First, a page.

Street Racing Cause and Effect Essay by serendipity

Street Racing
A look at the effects of street racing on today's youth.
# 50535 | 1,230 words | 5 sources | MLA | 2004 | US
Published on Apr 18, 2004 in Sociology (General) , Criminology (Juvenile Justice)


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Description:

This paper examines how street racing has existed for generations and how it was most likely James Dean in "Rebel Without a Cause" that spurred American youth onto the streets for nighttime drag racing, creating a cult that lives on among today's youth. It looks at how street racing is found in every city and town across the country and how the consequences can often prove fatal for many youths. It also discusses attempts by the police and lawmakers to curb illegal street racing.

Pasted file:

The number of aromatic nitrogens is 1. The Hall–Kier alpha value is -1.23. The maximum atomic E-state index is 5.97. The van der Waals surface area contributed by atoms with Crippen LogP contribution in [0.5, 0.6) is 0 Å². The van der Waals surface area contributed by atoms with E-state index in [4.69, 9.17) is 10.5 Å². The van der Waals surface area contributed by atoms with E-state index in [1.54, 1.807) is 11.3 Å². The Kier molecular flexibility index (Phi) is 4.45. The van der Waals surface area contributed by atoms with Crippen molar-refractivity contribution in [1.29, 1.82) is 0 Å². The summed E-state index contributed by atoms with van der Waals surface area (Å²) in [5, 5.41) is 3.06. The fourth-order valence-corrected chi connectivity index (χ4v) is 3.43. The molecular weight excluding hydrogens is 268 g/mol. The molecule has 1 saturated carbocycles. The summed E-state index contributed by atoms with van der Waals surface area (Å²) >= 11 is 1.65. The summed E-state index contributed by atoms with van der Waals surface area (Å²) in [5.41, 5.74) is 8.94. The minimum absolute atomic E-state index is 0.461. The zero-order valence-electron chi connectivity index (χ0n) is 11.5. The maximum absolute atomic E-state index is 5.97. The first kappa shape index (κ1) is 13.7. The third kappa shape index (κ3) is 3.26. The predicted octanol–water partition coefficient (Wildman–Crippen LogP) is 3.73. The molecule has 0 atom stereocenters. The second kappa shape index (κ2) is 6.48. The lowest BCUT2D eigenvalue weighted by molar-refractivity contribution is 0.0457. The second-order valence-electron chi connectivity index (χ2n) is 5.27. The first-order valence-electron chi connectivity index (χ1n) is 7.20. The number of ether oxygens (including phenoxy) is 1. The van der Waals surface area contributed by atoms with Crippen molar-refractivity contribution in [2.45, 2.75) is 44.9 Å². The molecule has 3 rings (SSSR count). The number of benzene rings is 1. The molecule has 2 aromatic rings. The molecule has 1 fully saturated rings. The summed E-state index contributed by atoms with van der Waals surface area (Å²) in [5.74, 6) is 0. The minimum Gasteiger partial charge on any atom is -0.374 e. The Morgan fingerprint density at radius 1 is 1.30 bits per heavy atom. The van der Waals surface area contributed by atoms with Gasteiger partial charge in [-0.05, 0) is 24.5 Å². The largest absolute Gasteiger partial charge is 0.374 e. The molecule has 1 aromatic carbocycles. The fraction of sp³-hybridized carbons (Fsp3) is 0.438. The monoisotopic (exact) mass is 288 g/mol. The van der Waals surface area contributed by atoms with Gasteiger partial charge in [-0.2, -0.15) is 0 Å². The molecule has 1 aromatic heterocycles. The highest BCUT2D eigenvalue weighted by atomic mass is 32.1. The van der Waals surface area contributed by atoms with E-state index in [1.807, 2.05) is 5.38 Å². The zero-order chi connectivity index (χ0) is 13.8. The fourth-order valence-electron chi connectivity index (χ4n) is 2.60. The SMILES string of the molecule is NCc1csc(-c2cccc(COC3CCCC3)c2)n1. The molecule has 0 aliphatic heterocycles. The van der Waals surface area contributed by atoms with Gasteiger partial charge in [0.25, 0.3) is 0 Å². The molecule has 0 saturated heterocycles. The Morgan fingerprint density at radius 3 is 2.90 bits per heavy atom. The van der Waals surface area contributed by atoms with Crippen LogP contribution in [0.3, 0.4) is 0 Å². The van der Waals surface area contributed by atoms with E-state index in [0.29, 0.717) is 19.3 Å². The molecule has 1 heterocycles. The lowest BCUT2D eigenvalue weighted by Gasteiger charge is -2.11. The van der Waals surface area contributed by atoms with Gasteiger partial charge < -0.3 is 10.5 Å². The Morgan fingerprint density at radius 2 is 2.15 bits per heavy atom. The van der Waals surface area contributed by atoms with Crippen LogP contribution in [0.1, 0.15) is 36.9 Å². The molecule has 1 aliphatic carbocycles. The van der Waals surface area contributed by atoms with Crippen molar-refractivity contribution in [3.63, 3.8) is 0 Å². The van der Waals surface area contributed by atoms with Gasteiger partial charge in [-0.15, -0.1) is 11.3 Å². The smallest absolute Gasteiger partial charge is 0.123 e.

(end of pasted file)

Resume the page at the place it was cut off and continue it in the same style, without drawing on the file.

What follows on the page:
From the Paper:

"In the 1940's bored teenagers began making their own cars from frames of 1920's and 1930's Fords and Chevys and started racing along the dry lakes of Southern California(Street pg). The vintage gangster mobiles were the first proven formula cars, especially Fords and Chevys and especially the "32 Fords with the first V-8 engine (Street pg)." Then street racing began to take over city blocks, however, the police turned an eye, it was considered harmless, unlawful, but harmless (Street pg). By the 1950's street racing teams had formed, collaborating on one high performance car, the engine bored and stroked with headers and Mallory ignitions (Street pg). Across America, stoplights became the unofficial street racing launch pads, and police began cracking down and making arrests (Street pg)."

Cite this Cause and Effect Essay:

APA Format

Street Racing (2004, April 18) Retrieved August 01, 2014, from http://www.academon.com/cause-and-effect-essay/street-racing-50535/

MLA Format

"Street Racing" 18 April 2004. Web. 01 August. 2014. <http://www.academon.com/cause-and-effect-essay/street-racing-50535/>

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